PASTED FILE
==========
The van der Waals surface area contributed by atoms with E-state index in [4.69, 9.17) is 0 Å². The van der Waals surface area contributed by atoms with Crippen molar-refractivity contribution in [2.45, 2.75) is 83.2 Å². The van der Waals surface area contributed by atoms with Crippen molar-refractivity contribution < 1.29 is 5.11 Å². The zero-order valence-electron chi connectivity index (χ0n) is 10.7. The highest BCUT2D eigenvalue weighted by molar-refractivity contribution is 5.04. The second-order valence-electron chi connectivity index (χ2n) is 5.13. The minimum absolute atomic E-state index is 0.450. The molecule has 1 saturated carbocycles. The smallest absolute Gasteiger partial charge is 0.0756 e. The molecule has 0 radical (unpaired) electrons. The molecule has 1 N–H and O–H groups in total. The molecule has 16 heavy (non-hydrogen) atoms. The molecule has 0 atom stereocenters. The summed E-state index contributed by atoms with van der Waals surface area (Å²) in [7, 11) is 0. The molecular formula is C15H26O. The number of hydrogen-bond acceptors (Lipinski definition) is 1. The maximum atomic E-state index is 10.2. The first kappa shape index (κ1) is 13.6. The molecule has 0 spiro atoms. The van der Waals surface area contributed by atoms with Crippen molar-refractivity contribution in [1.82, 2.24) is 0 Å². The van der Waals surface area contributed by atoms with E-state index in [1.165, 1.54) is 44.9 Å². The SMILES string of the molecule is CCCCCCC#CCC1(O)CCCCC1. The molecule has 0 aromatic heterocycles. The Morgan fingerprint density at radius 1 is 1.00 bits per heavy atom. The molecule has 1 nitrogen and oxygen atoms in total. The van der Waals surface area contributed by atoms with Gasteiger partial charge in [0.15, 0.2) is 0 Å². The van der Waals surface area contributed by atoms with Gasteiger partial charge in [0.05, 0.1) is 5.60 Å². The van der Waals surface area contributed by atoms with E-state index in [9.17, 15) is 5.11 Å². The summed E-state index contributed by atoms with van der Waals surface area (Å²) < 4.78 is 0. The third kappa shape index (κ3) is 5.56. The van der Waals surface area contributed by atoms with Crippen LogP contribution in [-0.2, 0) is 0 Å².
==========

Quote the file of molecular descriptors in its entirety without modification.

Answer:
The van der Waals surface area contributed by atoms with E-state index in [4.69, 9.17) is 0 Å². The van der Waals surface area contributed by atoms with Crippen molar-refractivity contribution in [2.45, 2.75) is 83.2 Å². The van der Waals surface area contributed by atoms with Crippen molar-refractivity contribution < 1.29 is 5.11 Å². The zero-order valence-electron chi connectivity index (χ0n) is 10.7. The highest BCUT2D eigenvalue weighted by molar-refractivity contribution is 5.04. The second-order valence-electron chi connectivity index (χ2n) is 5.13. The minimum absolute atomic E-state index is 0.450. The molecule has 1 saturated carbocycles. The smallest absolute Gasteiger partial charge is 0.0756 e. The molecule has 0 radical (unpaired) electrons. The molecule has 1 N–H and O–H groups in total. The molecule has 16 heavy (non-hydrogen) atoms. The molecule has 0 atom stereocenters. The summed E-state index contributed by atoms with van der Waals surface area (Å²) in [7, 11) is 0. The molecular formula is C15H26O. The number of hydrogen-bond acceptors (Lipinski definition) is 1. The maximum atomic E-state index is 10.2. The first kappa shape index (κ1) is 13.6. The molecule has 0 spiro atoms. The van der Waals surface area contributed by atoms with Crippen molar-refractivity contribution in [1.82, 2.24) is 0 Å². The van der Waals surface area contributed by atoms with E-state index in [1.165, 1.54) is 44.9 Å². The SMILES string of the molecule is CCCCCCC#CCC1(O)CCCCC1. The molecule has 0 aromatic heterocycles. The Morgan fingerprint density at radius 1 is 1.00 bits per heavy atom. The molecule has 1 nitrogen and oxygen atoms in total. The van der Waals surface area contributed by atoms with Gasteiger partial charge in [0.15, 0.2) is 0 Å². The van der Waals surface area contributed by atoms with Gasteiger partial charge in [0.05, 0.1) is 5.60 Å². The van der Waals surface area contributed by atoms with E-state index in [9.17, 15) is 5.11 Å². The summed E-state index contributed by atoms with van der Waals surface area (Å²) < 4.78 is 0. The third kappa shape index (κ3) is 5.56. The van der Waals surface area contributed by atoms with Crippen LogP contribution in [-0.2, 0) is 0 Å².